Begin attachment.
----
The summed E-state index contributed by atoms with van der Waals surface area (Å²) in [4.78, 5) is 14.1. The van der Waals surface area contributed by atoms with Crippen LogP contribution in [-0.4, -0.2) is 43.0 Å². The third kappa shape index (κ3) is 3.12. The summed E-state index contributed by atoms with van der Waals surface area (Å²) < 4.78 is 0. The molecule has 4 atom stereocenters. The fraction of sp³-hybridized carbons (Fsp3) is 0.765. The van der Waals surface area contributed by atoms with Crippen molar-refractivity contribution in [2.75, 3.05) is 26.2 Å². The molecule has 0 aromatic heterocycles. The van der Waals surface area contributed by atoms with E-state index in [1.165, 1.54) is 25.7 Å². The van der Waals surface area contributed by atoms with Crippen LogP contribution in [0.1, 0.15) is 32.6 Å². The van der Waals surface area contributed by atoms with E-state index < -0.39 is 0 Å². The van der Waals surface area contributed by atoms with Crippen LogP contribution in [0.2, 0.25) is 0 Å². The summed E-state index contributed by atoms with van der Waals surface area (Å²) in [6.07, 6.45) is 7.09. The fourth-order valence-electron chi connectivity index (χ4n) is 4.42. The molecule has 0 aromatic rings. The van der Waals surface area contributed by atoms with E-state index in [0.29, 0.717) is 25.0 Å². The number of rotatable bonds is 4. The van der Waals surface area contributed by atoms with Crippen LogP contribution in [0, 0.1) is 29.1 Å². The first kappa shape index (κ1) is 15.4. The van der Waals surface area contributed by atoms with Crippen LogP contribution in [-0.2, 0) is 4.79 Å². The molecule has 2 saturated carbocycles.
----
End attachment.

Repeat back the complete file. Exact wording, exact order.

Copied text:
The summed E-state index contributed by atoms with van der Waals surface area (Å²) in [4.78, 5) is 14.1. The van der Waals surface area contributed by atoms with Crippen LogP contribution in [-0.4, -0.2) is 43.0 Å². The third kappa shape index (κ3) is 3.12. The summed E-state index contributed by atoms with van der Waals surface area (Å²) < 4.78 is 0. The molecule has 4 atom stereocenters. The fraction of sp³-hybridized carbons (Fsp3) is 0.765. The van der Waals surface area contributed by atoms with Crippen molar-refractivity contribution in [2.75, 3.05) is 26.2 Å². The molecule has 0 aromatic heterocycles. The van der Waals surface area contributed by atoms with E-state index in [1.165, 1.54) is 25.7 Å². The van der Waals surface area contributed by atoms with Crippen LogP contribution in [0.1, 0.15) is 32.6 Å². The van der Waals surface area contributed by atoms with E-state index < -0.39 is 0 Å². The van der Waals surface area contributed by atoms with Crippen LogP contribution in [0.2, 0.25) is 0 Å². The summed E-state index contributed by atoms with van der Waals surface area (Å²) in [6.07, 6.45) is 7.09. The fourth-order valence-electron chi connectivity index (χ4n) is 4.42. The molecule has 0 aromatic rings. The van der Waals surface area contributed by atoms with E-state index in [0.29, 0.717) is 25.0 Å². The number of rotatable bonds is 4. The van der Waals surface area contributed by atoms with Crippen LogP contribution in [0, 0.1) is 29.1 Å². The first kappa shape index (κ1) is 15.4. The van der Waals surface area contributed by atoms with Crippen LogP contribution in [-0.2, 0) is 4.79 Å². The molecule has 2 saturated carbocycles.